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Japanese adults rank No. 1 in literacy, but poor in IT skills
Publication Date : 11-10-2013
A recent survey by an international body has demonstrated Japan’s high educational standards.
The Organisation for Economic Cooperation and Development recently unveiled the result of its Programme for the International Assessment of Adult Competence (PIAAC), a survey of adult skills and competencies, covering people aged 16 to 65.
Japan ranked No. 1 in terms of mean scores in both literacy and numeracy.
The large-scale survey was conducted in 2011 and 2012 on about 157,000 adults in 24 countries, mainly industrialised nations such as European countries, the United States and South Korea. The survey assesses levels of skills required in daily life and work environments.
The Programme for International Student Assessment (PISA), a test conducted every three years by the OECD, evaluates the competencies of 15-year-old secondary school students in three basic areas: reading, mathematics and science. There was a time when Japanese children’s scores on this test showed a significant drop, sending a shock wave through those involved in education.
The solid performance in the latest survey of adult skills can be taken as good news, at least for now.
According to the survey, the proportion of Japanese in the lower range of the proficiency levels was smaller than other countries. In literacy, in particular, Japanese who completed only middle school scored higher than high school graduates in the United States or Germany, performing well irrespective of their academic record.
The compulsory education system in Japan, which emphasises the acquisition of skills in basic areas such as reading, writing and calculating, has probably led to the improved standard for adult skills.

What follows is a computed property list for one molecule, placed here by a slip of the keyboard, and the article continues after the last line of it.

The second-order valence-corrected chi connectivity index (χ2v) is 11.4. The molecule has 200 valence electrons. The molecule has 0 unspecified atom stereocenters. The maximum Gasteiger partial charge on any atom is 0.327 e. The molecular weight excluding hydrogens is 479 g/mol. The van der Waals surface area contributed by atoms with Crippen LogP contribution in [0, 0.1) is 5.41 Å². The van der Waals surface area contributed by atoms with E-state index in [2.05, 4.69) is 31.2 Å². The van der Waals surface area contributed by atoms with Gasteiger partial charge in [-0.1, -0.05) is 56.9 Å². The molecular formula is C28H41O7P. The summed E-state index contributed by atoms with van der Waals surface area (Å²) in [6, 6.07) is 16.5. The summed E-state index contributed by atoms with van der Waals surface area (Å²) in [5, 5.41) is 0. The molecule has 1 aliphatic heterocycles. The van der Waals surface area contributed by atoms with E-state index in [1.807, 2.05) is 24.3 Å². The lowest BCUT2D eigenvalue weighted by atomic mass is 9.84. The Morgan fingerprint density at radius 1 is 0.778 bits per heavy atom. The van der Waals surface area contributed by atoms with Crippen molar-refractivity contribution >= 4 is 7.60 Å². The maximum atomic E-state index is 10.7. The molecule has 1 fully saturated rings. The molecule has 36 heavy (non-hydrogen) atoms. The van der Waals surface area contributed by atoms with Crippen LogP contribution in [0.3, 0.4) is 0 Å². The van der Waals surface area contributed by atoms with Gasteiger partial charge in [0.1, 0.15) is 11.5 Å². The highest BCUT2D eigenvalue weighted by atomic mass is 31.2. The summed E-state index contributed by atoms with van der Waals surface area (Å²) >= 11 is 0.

Still, in terms of the percentage of survey takers in the highest-performance group of the six levels in literacy and numeracy, Finland scored the highest, while Japan ranked 4th in literacy and 6th in numeracy.
Room for improvement
For Japan to strengthen its international competitiveness in diverse fields such as economics, science and technology, it must cultivate highly talented human resources. Ways and means for enhancing the development of gifted minds are needed at schools and workplaces.
On the other hand, Japanese adults scored poorly in problem-solving abilities in technological environments involving information processing. Only 35 per cent of Japanese adults scored high in proficiency in this domain, taking 10th place among the participating countries.
This low score is partly due to the fact that the percentage of Japanese who are unfamiliar with personal computers and thus chose not to answer such questions was higher than the rate for other countries.
It is somewhat surprising that there was a conspicuous number of people aged 16 to 24 who chose not to answer the IT-related questions. Does this indicate that young people are familiar with cell phones or smartphones but have little experience with PCs?
In the daily business environment, it has become normal to see people using computers and the Internet for research and processing information. There are many businesses trying to enhance their workers’ competency in information technology through training programs.
It is important, both at school and home, to allow children to acquire the habit of properly using computer devices, while ensuring they do not become addicted to the Internet.